You’d be forgiven for thinking that a dog named the ‘Australian Shepherd’ originated, or at least developed, in Australia, but, in actual fact, this is a total misnomer. Although where, how and when the breed first appeared is vague, there is strong evidence to say it developed in the American West where it was once used for herding livestock and cattle across ranches.

Over the years, the Australian Shepherd has been known by various names, including the Pastor Dog, Bob-Tail, Shepherd Dog, Mexican Shepherd and California Shepherd. Why the name ‘Australian Shepherd’ seems to have stuck is debateable although three theories provide plausible explanation.

The first being that the dog was taken from Australia by Basque shepherds on their subsequent return to the American West; the second that the dogs’ original use was to herd sheep imported from Australia and other regions; and the third and final being that many dogs coming from Australia had blue merle coats, hence why ‘Australian’ was used to describe any dog boasting this characteristic.

However the dog got to America, whether taken by Basque shepherds from the Pyrenees, or through Australian imports, it is perhaps more relevant to think about how it developed into the Australian Shepherd of today. Why was the breed necessary during the 19th and early 20th centuries? And how were its unique traits harnessed for later generations of dogs?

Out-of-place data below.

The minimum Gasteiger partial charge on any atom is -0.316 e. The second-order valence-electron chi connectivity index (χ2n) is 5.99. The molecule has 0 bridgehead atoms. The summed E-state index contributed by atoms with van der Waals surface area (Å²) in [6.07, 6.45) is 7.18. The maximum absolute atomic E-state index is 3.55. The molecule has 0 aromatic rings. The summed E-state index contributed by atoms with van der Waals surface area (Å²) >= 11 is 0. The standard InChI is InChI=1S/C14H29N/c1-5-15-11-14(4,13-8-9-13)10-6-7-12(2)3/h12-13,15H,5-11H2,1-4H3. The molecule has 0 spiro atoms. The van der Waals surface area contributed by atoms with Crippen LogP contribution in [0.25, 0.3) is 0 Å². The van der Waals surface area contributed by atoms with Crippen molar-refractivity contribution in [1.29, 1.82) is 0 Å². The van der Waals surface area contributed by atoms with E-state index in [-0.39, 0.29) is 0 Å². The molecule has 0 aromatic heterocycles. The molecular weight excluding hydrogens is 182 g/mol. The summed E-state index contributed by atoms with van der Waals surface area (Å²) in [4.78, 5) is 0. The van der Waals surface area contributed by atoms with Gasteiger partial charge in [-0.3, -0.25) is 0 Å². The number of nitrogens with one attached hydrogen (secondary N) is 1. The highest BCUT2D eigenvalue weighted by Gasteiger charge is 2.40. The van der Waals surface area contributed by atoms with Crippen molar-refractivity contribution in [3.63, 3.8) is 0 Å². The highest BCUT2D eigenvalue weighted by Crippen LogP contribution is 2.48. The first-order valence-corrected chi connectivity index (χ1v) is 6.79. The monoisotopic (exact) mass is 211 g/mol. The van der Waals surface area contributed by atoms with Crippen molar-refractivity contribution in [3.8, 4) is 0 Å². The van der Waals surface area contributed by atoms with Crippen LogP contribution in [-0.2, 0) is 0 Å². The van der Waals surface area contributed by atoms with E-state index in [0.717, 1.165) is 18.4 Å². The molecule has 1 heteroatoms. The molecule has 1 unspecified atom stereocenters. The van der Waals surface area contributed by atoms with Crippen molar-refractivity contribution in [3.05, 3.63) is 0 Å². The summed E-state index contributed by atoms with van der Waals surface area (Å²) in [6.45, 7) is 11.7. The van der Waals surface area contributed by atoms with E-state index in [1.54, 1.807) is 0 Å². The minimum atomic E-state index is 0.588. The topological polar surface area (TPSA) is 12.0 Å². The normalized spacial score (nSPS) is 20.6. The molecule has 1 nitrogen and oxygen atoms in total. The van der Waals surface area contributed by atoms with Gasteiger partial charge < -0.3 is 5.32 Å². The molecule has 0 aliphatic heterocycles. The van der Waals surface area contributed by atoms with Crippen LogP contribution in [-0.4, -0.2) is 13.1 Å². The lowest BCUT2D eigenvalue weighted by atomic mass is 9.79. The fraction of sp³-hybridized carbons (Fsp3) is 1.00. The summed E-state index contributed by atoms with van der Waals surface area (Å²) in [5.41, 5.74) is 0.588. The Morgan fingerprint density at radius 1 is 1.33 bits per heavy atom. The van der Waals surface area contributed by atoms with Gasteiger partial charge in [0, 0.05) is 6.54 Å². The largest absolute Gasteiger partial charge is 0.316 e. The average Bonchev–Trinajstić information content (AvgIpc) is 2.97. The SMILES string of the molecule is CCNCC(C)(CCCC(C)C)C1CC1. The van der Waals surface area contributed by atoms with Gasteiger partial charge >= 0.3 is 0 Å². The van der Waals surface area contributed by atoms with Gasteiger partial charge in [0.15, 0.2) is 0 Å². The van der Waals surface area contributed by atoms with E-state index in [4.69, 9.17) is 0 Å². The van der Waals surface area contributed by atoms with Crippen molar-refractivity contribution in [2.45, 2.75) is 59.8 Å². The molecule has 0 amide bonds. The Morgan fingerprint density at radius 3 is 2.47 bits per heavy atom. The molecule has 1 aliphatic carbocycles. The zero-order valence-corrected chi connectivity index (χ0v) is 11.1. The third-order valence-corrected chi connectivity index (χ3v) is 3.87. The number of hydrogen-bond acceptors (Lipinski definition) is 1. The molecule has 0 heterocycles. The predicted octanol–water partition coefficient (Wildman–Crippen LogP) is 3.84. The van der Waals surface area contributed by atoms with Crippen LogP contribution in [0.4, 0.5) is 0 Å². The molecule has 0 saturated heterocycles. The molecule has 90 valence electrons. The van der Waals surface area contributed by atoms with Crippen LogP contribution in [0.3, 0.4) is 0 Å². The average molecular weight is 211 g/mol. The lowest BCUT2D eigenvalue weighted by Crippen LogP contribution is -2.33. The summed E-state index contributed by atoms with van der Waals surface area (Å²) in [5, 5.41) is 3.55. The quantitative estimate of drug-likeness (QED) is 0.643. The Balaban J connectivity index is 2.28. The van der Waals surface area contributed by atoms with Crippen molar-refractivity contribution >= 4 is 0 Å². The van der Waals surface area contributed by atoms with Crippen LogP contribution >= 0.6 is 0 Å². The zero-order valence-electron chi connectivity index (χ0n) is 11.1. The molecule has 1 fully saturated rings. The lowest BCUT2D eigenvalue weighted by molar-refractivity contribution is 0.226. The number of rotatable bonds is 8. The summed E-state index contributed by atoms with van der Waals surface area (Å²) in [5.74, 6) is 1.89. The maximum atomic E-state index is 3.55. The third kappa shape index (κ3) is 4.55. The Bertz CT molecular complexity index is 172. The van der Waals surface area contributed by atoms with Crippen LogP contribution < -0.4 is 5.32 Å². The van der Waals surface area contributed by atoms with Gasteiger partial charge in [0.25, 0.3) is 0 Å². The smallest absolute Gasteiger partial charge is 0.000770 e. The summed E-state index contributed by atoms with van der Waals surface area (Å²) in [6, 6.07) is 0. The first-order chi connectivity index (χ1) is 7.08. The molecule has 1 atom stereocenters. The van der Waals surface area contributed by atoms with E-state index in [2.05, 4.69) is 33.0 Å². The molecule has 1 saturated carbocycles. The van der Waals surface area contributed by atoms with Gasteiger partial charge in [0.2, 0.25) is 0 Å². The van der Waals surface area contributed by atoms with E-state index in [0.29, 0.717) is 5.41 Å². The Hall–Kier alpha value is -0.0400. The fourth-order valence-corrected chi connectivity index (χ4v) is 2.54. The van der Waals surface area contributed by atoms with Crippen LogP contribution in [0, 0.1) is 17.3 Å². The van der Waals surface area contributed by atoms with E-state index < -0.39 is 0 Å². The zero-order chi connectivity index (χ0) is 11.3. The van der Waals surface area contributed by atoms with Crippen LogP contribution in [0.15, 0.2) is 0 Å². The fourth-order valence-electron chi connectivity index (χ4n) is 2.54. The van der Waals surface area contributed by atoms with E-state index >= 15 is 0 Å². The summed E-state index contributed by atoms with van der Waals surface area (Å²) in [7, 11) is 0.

For cowboys and shepherds living and working in the American mid-west, it was highly important that their shepherding dogs had endurance, athleticism and intelligence when working the land. The Australian Shepherd was a tireless and versatile breed adept at many working roles, from assisting as a ranch hand, at horse shows and rodeos, to herding livestock in the Rocky Mountains. To be successful at the latter, the Australian Shepherd had to cope well with high altitudes and rugged, often treacherous, terrain.

In time, ranches in Boulder, Colorado, began breeding the dogs extensively, leading to lots of in-breeding that diminished the quality of the stock. Ranchers still came from far and wide across America to purchase the 'ultimate-shepherding dog,' returning with them to California where conditions were similar to those found in the mid-west. Before long, more tenacious dogs were required as flocks were introduced for their food and fibre. During the California Gold Rush of 1849, the demand for mutton and wool increased tenfold and more sheep were needed to meet this need.

The dogs now not only had to herd their flocks, they also had to guard them from predators and thieves. The open range nature of the landscape made their jobs more difficult, but the Australian Shepherd rose to the challenge, impressing everyone time again with its keen abilities. Not only was the Shepherd independent when it came to being a guardian, it was highly obedient, which made for the perfect working dog.

With all this in mind, it’s hardly surprising that the Australian Shepherd became a popular movie choice, appearing in feature films such as Run Appaloosa Run, Flight of the Navigator and the Famous Five and its sequels. Today the Australian Shepherd remains a popular breed in the US and can still be seen performing at rodeos in the American West.

If you are a lucky owner, please let us know! Don’t forget to register your Shepherd with us and upload your photos to the dedicated breed page. For comments and questions, please post below or email me directly: [email protected]

Written by: Hannah